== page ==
«Home

Aid For Africa, Is There Any Justification For The Cancellation Of Our Debts?

The recent cancellation of our foreign debt was applauded in close quarters. Some people hailed this landmark as a positive step towards development in Nigeria. Iweala spearheaded this debt cancellation and for some, she is seen as a contender for the President of Nigeria. However, while I applauded this generousity by the west, I would have to ask this question that is also mentioned by some pessimistic Nigerians, "Who really benefits from the debt cancellation'? Do kids in the village ever enjoy the fruits of this labor by the Minister, or is it some gimmick spinned around by some eminent Nigerians to gain the sympathy of the western nation. Already, news reports have surfaced that our vice president Atiku Abubakar is closely linked to a bribery scandal involving some politician in the United States of America. So, again, that is a blow to our image, because several weeks ago, when CNN aired our dirty laundry to the world, some Nigerians offered a rebuttal to this damaging document, decrying that the western press is only attuned to negative stories surrounding Africa, while casting a blind eye to the positive ones.

But where are the positive ones? Why is Africa still mired in the bondage of starvation and corruption, while their counterparts are spearheading a new wave of developement that is beneficial to the society? I live in America and I notice the relatively good life of her citizens, as opposed to the squalid life in Africa. What will be the contribution of our present generation to the lives of our people back home? Our politicans have failed us immensely, thus creating a nation of instability, separating families all in the quest for the American dream.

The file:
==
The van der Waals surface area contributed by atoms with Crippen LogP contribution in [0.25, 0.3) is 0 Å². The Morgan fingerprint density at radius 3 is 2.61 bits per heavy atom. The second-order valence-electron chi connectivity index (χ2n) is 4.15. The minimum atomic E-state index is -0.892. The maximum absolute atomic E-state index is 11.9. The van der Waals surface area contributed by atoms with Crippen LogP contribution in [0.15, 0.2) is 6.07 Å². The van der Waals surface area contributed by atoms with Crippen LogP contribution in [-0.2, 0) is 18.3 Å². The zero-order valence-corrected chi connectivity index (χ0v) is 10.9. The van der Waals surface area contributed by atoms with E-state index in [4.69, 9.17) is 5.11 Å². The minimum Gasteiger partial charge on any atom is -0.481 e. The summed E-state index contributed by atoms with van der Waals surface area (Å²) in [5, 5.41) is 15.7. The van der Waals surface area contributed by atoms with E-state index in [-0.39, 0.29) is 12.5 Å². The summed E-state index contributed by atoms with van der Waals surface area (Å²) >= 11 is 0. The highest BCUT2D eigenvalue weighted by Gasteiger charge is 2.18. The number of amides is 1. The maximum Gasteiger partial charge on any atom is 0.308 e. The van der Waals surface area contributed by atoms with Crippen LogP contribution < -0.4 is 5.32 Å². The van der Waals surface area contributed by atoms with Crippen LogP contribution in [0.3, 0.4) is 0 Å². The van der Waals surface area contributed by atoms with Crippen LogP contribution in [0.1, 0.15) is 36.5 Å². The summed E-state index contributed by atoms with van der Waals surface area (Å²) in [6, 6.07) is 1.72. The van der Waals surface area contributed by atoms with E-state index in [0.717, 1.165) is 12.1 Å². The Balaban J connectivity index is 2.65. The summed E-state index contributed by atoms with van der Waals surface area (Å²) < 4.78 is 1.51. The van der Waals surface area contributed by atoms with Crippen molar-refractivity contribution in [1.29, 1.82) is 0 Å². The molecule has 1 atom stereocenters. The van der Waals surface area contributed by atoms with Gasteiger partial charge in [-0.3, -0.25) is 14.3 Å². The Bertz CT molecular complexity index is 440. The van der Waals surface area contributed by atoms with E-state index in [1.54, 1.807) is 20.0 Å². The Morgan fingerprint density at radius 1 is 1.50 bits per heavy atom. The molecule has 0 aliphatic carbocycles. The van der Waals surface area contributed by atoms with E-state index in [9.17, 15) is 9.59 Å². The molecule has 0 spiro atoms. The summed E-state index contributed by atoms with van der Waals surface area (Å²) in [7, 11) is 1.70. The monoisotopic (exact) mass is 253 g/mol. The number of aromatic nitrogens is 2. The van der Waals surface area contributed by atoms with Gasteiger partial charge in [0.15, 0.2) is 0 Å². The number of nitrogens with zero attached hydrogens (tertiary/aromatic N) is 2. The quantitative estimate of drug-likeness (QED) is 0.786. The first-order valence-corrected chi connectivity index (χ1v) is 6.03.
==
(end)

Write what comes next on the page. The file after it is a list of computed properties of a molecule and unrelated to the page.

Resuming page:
But that aside, do you see any justice for the cancellation of our debts, or do you think it was just a ploy to extend our corrupt legacies to the present generation?

Avatar
Newbie
11 answers

Stanech,

Are you absolutely sure that the British Colonial rulers were generous, humble and wise, when they ruled Nigeria?

Normally most people tend to think of the British Colonial rulers as greedy, prideful and foolish, when it came to their leadership in Africa.

So this view of the British Colonial rulers for others, tends to lead most to believe that Nigerians act that way because of course, it was the way they were taught to act.

That is why this period is referred to as Neo-Colonialism, Colonialism with a Black face.

However, maybe you have compelling evidence that would in fact prove that the British Colonial rulers were generous, humble and wise in Africa.

Thus showing how Colonialist could not possibly be related to what happens now in Nigeria.

0
Avatar
Newbie

The first thing a person has to understand is that:

Slavery is easy. Being a free man is harder.

This is what the bible shows us in the Jews who wanted to go back to slavery in Egypt, rather than face the hard life of freemen.

So we as a people are always going to be faced with those who believe that we should go back to Egypt and who do as the Jews did in the bible and dream about the good things they had in Egypt as slaves.

Colonial/slave mentality --it's ancient.

0
Avatar
Newbie

The killing of twins happened in calabar, a town in present day Nigeria. How does that affect the history of the whole country?

0
Avatar
Newbie

""""Druscilla, yeah, the colonial masters treated our forefathers better than our leaders. Hmm, there is too much. How about the killing of twins and the abolition of human sacrifices? Colonialism put an end to this inhumane practises practised by our forefathers.""""

Ndipe,

How can one say: well at least the Europeans stopped the killing of twins and human sacrifices (which I question) but then ignore the many Africans that Europeans slaughtered during this same time period?

0
Avatar
Newbie

Nna, this discourse about colonialism has been rehashed on this board.

Druscilla, yeah, the colonial masters treated our forefathers better than our leaders. Hmm, there is too much. How about the killing of twins and the abolition of human sacrifices? Colonialism put an end to this inhumane practises practised by our forefathers.